Careers in Culture – Careers In Heritage

> Welcome to the world of storytelling

Careers in Heritage – Choices for You

What is a career in heritage? It's bringing to life the stories of our personal, community and national heritage. Some stories are about our landscapes and streetscapes and how they have evolved. Some stories are about important events and objects (artifacts) from our past. There are many ways of telling these stories. You could be a conservator working with old paintings, textiles or furniture. You could be a webmaster, overseeing an online exhibit. Or an archivist handling documents and photographs. Perhaps you are hooked on historic buildings and like working with wood – then a career in carpentry might be your goal. If you're interested in keeping the past alive, then you will be joining thousands of people with stories to tell about Canadian heritage.

Getting Started

People who work in heritage have a passion for something from the past. Take totem poles, for example. Conservators preserve them, while restorers make them whole again. Historians and museum interpreters tell their stories. First Nations people reclaim them. Photographers record them. Artists paint them. Digital media producers create multimedia presentations about them. Writers describe them. Each person, in his or her way, is keeping the stories of the totem poles alive. Do you have a liking for a particular time, place or thing? Then you already have the beginnings of a career in heritage.

Personally Yours

Have you ever thought about your personal heritage? Does your family have heirlooms, keepsakes, diaries – treasures that represent special moments in the lives of an aunt or great-grandparent? If the treasures could speak, what stories would they tell? Many Canadians have created work from their personal heritage. For example, an author may write a biography of an ancestor;  a dancer could keep her Acadian roots alive by performing traditional works; a language interpreter could translate the stories of his tribe's elders and record them for the future;  and a web designer could create an online family tree. Do you have family stories that you would like to keep alive? Your personal and family history could be the starting point for your heritage work.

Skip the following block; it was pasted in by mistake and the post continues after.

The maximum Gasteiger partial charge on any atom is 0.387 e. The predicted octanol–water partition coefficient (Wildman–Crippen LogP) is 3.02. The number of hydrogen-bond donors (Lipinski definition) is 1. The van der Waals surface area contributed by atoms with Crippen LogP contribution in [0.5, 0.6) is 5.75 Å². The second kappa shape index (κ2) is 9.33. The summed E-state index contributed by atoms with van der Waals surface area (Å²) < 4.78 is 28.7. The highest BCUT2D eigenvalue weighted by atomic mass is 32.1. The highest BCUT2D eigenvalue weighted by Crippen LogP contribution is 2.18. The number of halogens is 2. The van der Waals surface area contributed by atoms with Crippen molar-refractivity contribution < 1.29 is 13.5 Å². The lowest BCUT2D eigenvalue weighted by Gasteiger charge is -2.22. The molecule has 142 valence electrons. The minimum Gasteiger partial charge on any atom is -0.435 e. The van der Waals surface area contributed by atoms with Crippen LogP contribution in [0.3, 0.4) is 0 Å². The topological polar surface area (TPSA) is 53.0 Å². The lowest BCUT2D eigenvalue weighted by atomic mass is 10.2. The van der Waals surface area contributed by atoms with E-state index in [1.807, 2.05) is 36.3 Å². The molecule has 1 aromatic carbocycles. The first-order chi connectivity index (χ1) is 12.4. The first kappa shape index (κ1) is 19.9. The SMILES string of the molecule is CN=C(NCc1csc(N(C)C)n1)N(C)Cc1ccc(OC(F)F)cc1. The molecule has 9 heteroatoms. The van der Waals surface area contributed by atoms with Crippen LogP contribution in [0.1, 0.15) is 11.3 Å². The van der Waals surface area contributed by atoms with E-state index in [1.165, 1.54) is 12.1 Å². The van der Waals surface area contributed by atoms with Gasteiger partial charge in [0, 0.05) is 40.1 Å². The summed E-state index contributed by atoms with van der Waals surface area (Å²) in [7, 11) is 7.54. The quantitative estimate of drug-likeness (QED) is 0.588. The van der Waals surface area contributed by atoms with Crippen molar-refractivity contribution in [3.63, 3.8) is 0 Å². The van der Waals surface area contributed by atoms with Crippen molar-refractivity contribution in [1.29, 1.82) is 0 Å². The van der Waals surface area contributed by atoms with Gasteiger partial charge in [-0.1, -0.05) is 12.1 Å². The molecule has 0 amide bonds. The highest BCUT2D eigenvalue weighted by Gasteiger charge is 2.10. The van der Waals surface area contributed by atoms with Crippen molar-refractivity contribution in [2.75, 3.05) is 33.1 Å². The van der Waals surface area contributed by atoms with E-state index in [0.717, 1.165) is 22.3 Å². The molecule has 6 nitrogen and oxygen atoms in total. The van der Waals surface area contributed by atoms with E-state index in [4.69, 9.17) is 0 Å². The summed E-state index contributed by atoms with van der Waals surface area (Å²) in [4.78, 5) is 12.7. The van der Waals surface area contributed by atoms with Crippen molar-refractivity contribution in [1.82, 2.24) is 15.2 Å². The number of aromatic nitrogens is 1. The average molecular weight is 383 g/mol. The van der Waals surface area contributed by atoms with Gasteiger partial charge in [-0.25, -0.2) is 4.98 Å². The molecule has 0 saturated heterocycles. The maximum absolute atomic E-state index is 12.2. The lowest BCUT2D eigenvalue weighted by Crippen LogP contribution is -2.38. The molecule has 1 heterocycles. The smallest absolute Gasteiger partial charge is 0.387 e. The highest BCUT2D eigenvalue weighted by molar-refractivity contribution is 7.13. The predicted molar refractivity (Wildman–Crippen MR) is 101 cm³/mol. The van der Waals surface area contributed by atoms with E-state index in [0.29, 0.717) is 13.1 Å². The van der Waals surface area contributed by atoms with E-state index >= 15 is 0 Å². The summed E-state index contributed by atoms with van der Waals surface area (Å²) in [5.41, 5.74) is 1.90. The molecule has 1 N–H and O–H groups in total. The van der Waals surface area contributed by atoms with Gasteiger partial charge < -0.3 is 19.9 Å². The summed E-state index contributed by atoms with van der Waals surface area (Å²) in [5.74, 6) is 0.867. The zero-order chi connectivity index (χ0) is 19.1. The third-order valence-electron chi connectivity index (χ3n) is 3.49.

Street Stories

Community heritage – what is it? It can be stories about a particular geographical place such as a town or city. It can also be stories about a “community of people” – those who are connected through ancestral roots or other social ties. Canada has many communities because our country is home to many different peoples. Each group has its “community” stories with its own history, values, religious beliefs, arts and traditions. Are you interested in a career relating to community heritage? You could be a tour guide showing people your community's architectural heritage, a booking agent organizing a festival, or a developer maintaining historic facades in the downtown core.

The Big Picture

Add up all the stories of each Canadian, and you have one large story that explores many questions. How did the land shape our culture? What forces of history created the nation we have today? If you're interested in how our values and beliefs as a country developed, then you could become an art curator preparing an exhibit of Canadian images, a television producer creating stories about changes to our environment, or, perhaps, an historian teaching early Canadian history at university or college.